Book Image

Kubernetes and Docker - An Enterprise Guide

By : Scott Surovich, Marc Boorshtein
Book Image

Kubernetes and Docker - An Enterprise Guide

By: Scott Surovich, Marc Boorshtein

Overview of this book

Containerization has changed the DevOps game completely, with Docker and Kubernetes playing important roles in altering the flow of app creation and deployment. This book will help you acquire the knowledge and tools required to integrate Kubernetes clusters in an enterprise environment. The book begins by introducing you to Docker and Kubernetes fundamentals, including a review of basic Kubernetes objects. You’ll then get to grips with containerization and understand its core functionalities, including how to create ephemeral multinode clusters using kind. As you make progress, you’ll learn about cluster architecture, Kubernetes cluster deployment, and cluster management, and get started with application deployment. Moving on, you’ll find out how to integrate your container to a cloud platform and integrate tools including MetalLB, externalDNS, OpenID connect (OIDC), pod security policies (PSPs), Open Policy Agent (OPA), Falco, and Velero. Finally, you will discover how to deploy an entire platform to the cloud using continuous integration and continuous delivery (CI/CD). By the end of this Kubernetes book, you will have learned how to create development clusters for testing applications and Kubernetes components, and be able to secure and audit a cluster by implementing various open-source solutions including OpenUnison, OPA, Falco, Kibana, and Velero.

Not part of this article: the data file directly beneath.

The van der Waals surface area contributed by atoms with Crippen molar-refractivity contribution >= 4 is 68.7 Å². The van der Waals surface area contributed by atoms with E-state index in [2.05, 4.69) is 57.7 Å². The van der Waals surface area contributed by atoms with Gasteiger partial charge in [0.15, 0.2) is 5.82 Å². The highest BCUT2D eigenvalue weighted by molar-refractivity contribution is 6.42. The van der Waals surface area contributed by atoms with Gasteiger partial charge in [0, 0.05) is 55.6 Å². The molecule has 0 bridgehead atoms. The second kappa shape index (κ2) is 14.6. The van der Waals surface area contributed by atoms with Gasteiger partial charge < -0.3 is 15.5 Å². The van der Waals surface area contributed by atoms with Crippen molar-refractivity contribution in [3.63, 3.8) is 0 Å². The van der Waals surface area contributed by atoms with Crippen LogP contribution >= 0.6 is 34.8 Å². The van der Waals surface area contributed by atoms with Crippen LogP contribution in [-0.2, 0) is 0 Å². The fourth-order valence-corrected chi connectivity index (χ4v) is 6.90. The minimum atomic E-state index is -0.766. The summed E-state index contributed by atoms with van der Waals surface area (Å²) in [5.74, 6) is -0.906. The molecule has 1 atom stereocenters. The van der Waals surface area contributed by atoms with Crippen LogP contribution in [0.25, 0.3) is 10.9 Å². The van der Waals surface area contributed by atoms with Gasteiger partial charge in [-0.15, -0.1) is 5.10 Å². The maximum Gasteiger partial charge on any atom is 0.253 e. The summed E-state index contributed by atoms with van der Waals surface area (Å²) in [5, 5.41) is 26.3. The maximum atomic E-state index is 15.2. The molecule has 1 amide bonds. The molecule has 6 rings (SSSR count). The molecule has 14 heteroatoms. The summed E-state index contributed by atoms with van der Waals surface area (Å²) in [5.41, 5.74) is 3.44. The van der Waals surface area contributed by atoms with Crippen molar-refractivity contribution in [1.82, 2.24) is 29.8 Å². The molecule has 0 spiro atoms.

Table of Contents (20 chapters)
Section 1: Docker and Container Fundamentals
Section 2: Creating Kubernetes Development Clusters, Understanding objects, and Exposing Services
Section 3: Running Kubernetes in the Enterprise

Enforcing memory constraints

So far in this chapter, we've built policies that are self-contained. When checking whether an image is coming from a pre-authorized registry, the only data we needed was from the policy and the containers. This is often not enough information to make a policy decision. In this section, we'll work on building a policy that relies on other objects in your cluster to make policy decisions.

Before diving into the implementation, let's talk about the use case. It's a good idea to include at least memory requirements on any Pod submitted to the API server. There are certain namespaces though where this doesn't make as much sense. For instance, many of the containers in the kube-system namespace don't have CPU and memory resource requests.

There are multiple ways we could handle this. One way is to deploy a constraint template and apply it to every namespace we want to enforce memory resource requests on. This can lead to...